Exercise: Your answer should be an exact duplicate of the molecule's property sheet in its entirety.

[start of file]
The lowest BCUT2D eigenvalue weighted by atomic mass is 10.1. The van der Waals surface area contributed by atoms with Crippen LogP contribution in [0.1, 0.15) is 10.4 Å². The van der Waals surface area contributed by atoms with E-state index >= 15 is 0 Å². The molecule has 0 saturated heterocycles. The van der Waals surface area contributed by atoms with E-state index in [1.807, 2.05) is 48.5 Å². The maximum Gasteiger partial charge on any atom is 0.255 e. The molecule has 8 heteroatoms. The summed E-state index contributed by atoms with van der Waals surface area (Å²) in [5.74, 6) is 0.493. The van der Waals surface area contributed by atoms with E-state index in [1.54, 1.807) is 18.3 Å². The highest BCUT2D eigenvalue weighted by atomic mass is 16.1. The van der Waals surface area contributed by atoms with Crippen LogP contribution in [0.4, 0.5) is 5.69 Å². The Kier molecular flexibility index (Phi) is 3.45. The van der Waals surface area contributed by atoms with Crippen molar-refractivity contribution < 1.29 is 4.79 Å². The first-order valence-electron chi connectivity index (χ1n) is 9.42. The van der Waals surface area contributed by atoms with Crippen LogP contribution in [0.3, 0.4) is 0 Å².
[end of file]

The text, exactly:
The lowest BCUT2D eigenvalue weighted by atomic mass is 10.1. The van der Waals surface area contributed by atoms with Crippen LogP contribution in [0.1, 0.15) is 10.4 Å². The van der Waals surface area contributed by atoms with E-state index >= 15 is 0 Å². The molecule has 0 saturated heterocycles. The van der Waals surface area contributed by atoms with E-state index in [1.807, 2.05) is 48.5 Å². The maximum Gasteiger partial charge on any atom is 0.255 e. The molecule has 8 heteroatoms. The summed E-state index contributed by atoms with van der Waals surface area (Å²) in [5.74, 6) is 0.493. The van der Waals surface area contributed by atoms with E-state index in [1.54, 1.807) is 18.3 Å². The highest BCUT2D eigenvalue weighted by atomic mass is 16.1. The van der Waals surface area contributed by atoms with Crippen LogP contribution in [0.4, 0.5) is 5.69 Å². The Kier molecular flexibility index (Phi) is 3.45. The van der Waals surface area contributed by atoms with Crippen molar-refractivity contribution < 1.29 is 4.79 Å². The first-order valence-electron chi connectivity index (χ1n) is 9.42. The van der Waals surface area contributed by atoms with Crippen LogP contribution in [0.3, 0.4) is 0 Å².